Lawson: Hand sanitizers need component to deter kids from drinking


Charlie Coffey/Iowa State Daily

Columnist Lawson believes that chemicals like hand sanitizer should have a component added to create a bad taste to deter people from consuming the chemicals.

Angelica Lawson

It’s a sweet-smelling, germ-killing machine and gets kids drunker than a Saturday morning tailgate. Unfortunately, I’m talking about hand sanitizer.

Hand sanitizer has been monumental and a vital ally in health care and school systems as an easy alternative to actually washing your hands. Since hand sanitizer was introduced to the mass market, it has been found everywhere imaginable, including homes, schools, hospitals and offices.

It’s reach knows no limits, and apparently, neither do its users.

Kids drinking hand sanitizer has become a national problem. Some drink it on accident because they think it smells good, so logically, they think it would also taste good. They run with the idea that “it looks like jello, smells like jello, so it would obviously tastes like jello.”

The other problem is teenagers, who drink hand sanitizer with the intent of getting drunk. Teenagers, unlike the small children who have been fooled by delightful scents, are knowingly drinking hand sanitizer for its alcohol content.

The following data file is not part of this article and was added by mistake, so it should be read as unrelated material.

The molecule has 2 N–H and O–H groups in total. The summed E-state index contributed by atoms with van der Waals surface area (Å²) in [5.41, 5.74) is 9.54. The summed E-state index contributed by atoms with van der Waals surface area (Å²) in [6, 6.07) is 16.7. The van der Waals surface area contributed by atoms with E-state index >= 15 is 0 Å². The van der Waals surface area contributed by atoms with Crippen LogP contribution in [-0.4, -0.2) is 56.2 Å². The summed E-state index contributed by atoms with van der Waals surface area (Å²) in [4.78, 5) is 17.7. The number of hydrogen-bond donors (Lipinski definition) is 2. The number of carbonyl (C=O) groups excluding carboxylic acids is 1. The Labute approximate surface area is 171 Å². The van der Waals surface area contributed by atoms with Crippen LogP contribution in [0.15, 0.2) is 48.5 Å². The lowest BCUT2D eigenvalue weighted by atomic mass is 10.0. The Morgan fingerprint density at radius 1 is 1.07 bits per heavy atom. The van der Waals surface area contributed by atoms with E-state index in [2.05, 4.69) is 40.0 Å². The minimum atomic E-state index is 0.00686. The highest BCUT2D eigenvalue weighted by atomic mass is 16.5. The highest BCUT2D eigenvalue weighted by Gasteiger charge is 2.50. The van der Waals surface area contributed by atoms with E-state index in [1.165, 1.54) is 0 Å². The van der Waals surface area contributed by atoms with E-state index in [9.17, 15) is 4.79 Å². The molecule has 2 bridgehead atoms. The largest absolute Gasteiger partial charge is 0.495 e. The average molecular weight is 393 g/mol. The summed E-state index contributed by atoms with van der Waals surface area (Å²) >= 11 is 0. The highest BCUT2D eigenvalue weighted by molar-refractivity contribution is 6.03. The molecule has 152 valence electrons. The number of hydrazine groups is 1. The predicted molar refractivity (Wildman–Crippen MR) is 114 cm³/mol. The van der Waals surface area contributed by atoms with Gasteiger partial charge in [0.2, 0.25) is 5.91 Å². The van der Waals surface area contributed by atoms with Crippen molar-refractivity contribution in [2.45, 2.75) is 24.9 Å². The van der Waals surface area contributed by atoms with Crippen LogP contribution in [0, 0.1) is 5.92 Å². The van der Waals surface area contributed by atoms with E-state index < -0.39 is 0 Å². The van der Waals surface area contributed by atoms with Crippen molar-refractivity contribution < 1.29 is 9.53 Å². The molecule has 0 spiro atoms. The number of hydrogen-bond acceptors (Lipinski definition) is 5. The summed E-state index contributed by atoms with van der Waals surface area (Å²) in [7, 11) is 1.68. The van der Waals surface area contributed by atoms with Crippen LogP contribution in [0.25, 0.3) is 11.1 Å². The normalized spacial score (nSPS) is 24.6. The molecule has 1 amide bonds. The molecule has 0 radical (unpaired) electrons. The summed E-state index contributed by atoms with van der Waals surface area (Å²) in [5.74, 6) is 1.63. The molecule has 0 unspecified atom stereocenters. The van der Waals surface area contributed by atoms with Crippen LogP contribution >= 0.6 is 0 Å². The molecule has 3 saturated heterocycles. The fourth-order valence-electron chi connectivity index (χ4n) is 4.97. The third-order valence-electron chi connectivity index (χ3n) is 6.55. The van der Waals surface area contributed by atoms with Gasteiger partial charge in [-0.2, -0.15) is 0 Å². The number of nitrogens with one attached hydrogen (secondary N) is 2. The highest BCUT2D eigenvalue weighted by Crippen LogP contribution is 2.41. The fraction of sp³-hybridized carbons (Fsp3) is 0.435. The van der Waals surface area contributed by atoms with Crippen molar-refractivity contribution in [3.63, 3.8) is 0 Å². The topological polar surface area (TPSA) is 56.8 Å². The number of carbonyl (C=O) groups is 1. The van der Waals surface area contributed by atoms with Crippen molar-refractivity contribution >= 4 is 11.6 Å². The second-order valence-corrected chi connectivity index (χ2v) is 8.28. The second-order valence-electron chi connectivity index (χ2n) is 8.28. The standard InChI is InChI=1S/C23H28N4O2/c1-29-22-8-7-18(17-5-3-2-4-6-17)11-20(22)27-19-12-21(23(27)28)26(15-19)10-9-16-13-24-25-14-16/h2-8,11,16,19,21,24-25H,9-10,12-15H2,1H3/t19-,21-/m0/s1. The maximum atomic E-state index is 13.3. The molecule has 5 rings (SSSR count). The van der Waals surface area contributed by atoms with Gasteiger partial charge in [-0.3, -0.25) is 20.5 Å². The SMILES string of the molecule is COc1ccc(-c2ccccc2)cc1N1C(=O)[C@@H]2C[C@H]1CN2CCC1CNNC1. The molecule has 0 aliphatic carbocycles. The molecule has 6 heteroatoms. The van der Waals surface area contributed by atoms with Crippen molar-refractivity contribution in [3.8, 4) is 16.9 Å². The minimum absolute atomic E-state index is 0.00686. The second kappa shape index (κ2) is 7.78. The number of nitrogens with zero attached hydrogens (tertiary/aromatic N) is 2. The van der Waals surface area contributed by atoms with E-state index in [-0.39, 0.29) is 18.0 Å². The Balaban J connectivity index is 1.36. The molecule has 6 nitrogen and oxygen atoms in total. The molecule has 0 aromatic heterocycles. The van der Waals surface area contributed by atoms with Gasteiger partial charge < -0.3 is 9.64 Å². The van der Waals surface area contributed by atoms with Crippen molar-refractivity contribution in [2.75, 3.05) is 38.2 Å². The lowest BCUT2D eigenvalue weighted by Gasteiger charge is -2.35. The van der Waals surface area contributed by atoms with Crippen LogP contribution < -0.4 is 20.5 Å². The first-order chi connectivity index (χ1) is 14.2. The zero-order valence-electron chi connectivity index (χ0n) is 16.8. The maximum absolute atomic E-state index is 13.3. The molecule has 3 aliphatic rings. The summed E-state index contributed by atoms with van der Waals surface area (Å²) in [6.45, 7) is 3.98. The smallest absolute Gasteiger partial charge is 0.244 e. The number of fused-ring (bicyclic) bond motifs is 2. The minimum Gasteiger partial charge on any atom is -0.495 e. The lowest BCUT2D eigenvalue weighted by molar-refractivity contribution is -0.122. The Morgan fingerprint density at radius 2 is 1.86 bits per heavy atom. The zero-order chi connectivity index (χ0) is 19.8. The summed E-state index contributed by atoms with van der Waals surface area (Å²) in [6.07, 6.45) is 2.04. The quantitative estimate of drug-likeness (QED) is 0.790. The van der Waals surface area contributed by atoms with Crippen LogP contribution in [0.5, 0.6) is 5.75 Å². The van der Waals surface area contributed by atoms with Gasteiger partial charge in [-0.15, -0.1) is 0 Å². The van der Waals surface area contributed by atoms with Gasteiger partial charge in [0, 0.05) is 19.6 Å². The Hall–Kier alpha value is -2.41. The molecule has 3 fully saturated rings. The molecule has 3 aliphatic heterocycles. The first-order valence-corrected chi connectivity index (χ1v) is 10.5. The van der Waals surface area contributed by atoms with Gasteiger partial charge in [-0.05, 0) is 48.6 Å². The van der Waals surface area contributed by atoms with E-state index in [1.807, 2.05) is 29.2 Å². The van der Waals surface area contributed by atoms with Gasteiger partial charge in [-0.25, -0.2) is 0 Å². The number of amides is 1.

This unfortunate trend has been on the rise. In 2010, 3,266 sanitizer related cases were reported to poison control centers. That number increased to 16,117 in 2014. The increase in incidents can be related to the coverage and exposure of drinking hand sanitizer. 

Most sanitizers on the market range from 45 to 95 percent alcohol, a perfect percentage to get drunk off of, and these teens have come up with some creative ways to maximize their alcohol consumption. They have been mixing salt in the sanitizer, creating chemical separation, so they can consume the most alcohol possible.

This type of “drinking” has several consequences these kids are not taking into account that far outweigh the brief time of being drunk.

Some reported side effects include diarrhea, blindness, organ damage and memory loss. These kids are not aware of the consequences and are cluelessly and desperately trying to get drunk, or have given into the peer pressure associated with underage drinking.

Unfortunately, this is just the latest trend in over-the-counter drunkenness. Other links to getting drunk have included drinking mouthwash, vanilla extract and the ever-popular cough syrup.

The societal effects are being experienced from the serious abuses of these products.

People under 18 cannot buy certain medicines because of the trends to use them to get high or to make products that have the ability to get them high.

Police are now asking stores to move their mouthwash and hand sanitizers and to not sell these products to someone who appears drunk.

People can reduce the number of kids and teenagers getting drunk from hand sanitizer by not buying the fruity-smelling “good stuff” and educating their kids about the harms of drinking it. Manufactures should encourage parents to buy foam sanitizer because it does not have the same chemical makeup, and it’s harder to separate the alcohol.

The solution is simple. Chemicals should not taste good. Paint thinner, window cleaner, bleach and all other household chemicals are harmful and don’t smell good. We should leave hand sanitizer with its normal smell and include a component with a bad taste, so kids will stop drinking it.